Integration by Substitution

In this tutorial we shall use different substitutions before evaluating the integrals. Sometimes integration are very complicated to solve so in this situation we shall see that a suitable substitution will make the integral simpler one and then it will be easy to tackle it.

Most of integration formulae and problems are also proven and solved by this method of substitution, and we shall inspect some of them by this method.

Example: Evaluate the integral

\int {\frac{{dx}}{{\sqrt {{a^2} - {x^2}} }} = {{\sin }^{ - 1}}\left( {\frac{x}{a}} \right) + c}

To solve this result putting x = a\sin t, by taking differentiation we have dx = a\cos tdt, also we have t = {\sin ^{ - 1}}\left( {\frac{x}{a}} \right)

So the given integral takes the form

\begin{gathered} \int {\frac{{dx}}{{\sqrt {{a^2} - {x^2}} }} = \int {\frac{{a\cos t}}{{\sqrt {{a^2} - {a^2}{{\sin }^2}t} }}dt} } \\ \Rightarrow \int {\frac{{dx}}{{\sqrt {{a^2} - {x^2}} }} = \int {\frac{{a\cos t}}{{a\sqrt {1 - {{\sin }^2}t} }}dt} } = \int {\frac{{\cos t}}{{\sqrt {{{\cos }^2}t} }}dt} \\ \Rightarrow \int {\frac{{dx}}{{\sqrt {{a^2} - {x^2}} }} = \int {\frac{{\cos t}}{{\cos t}}dt = \int {1dt} } } \\ \Rightarrow \int {\frac{{dx}}{{\sqrt {{a^2} - {x^2}} }} = t + c} \\ \Rightarrow \int {\frac{{dx}}{{\sqrt {{a^2} - {x^2}} }} = {{\sin }^{ - 1}}\left( {\frac{x}{a}} \right) + c} \\ \end{gathered}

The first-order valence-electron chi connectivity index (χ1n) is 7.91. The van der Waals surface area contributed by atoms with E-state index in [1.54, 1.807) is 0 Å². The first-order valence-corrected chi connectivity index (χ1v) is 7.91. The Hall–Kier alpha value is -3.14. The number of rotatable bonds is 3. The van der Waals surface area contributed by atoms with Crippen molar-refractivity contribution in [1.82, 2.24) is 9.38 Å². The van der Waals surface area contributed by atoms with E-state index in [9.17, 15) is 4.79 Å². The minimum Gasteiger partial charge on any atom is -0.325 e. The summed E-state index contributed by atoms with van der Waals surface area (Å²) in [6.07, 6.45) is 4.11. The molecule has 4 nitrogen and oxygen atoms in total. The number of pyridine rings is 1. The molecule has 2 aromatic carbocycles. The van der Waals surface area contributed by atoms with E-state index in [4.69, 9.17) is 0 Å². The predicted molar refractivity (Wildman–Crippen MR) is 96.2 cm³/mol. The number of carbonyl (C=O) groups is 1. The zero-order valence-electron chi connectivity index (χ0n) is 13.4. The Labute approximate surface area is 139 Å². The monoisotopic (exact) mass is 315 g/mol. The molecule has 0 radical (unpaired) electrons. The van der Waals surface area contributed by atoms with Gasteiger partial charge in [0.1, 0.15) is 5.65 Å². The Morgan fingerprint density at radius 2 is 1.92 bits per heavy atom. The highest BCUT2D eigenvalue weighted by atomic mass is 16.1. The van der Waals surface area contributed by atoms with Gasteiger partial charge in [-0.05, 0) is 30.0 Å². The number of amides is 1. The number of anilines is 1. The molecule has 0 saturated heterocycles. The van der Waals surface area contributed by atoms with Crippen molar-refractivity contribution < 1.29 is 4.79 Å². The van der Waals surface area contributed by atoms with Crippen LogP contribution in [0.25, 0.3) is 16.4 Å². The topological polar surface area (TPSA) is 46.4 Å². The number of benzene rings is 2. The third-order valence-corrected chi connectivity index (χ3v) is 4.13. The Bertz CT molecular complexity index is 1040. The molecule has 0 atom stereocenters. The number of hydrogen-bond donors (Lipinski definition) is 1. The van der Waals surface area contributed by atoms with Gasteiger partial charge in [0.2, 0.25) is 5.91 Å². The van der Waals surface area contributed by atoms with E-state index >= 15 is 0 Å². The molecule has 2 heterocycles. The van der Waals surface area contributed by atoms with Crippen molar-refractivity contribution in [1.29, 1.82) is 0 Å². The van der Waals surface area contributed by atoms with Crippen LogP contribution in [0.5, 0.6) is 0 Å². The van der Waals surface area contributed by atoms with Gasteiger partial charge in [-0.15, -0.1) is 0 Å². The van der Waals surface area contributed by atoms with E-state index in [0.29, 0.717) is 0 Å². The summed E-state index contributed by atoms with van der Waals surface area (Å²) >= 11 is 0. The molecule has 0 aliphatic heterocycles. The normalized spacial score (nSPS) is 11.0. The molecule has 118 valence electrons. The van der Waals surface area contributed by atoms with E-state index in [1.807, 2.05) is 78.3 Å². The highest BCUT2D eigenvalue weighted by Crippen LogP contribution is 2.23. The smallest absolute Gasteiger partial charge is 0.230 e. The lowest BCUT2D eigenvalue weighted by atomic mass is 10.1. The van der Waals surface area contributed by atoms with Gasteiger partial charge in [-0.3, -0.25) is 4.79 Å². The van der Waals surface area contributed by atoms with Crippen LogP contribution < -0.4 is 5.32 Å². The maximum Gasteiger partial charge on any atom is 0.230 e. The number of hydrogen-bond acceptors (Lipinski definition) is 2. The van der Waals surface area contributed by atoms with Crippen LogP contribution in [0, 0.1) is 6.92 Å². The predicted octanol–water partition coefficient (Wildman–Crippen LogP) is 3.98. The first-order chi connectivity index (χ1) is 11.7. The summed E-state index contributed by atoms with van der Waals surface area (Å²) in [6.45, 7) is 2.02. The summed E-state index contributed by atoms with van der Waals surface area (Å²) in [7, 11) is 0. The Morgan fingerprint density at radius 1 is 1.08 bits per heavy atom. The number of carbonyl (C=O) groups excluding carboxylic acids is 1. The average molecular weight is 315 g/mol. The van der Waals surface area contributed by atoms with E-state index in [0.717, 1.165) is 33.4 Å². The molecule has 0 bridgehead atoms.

Example: Evaluate the integral

\int {\frac{{dx}}{{{a^2} + {x^2}}} = \frac{1}{a}{{\tan }^{ - 1}}\left( {\frac{x}{a}} \right) + c}

To solve this result putting x = a\tan t, by taking differentiation we have dx = a{\sec ^2}tdt, also we have t = {\tan ^{ - 1}}\left( {\frac{x}{a}} \right)

So the given integral takes the form

\begin{gathered} \int {\frac{{dx}}{{{a^2} + {x^2}}} = \int {\frac{{a{{\sec }^2}t}}{{{a^2} + {a^2}{{\tan }^2}t}}dt = \int {\frac{{a{{\sec }^2}t}}{{{a^2}\left( {1 + {{\tan }^2}t} \right)}}dt} } } \\ \Rightarrow \int {\frac{{dx}}{{{a^2} + {x^2}}} = \frac{1}{a}\int {\frac{{{{\sec }^2}t}}{{\left( {1 + {{\tan }^2}t} \right)}}dt} } = \frac{1}{a}\int {dt} \\ \Rightarrow \int {\frac{{dx}}{{{a^2} + {x^2}}} = \frac{1}{a}t + c} \\ \Rightarrow \int {\frac{{dx}}{{{a^2} + {x^2}}} = \frac{1}{a}{{\tan }^{ - 1}}\left( {\frac{x}{a}} \right) + c} \\ \end{gathered}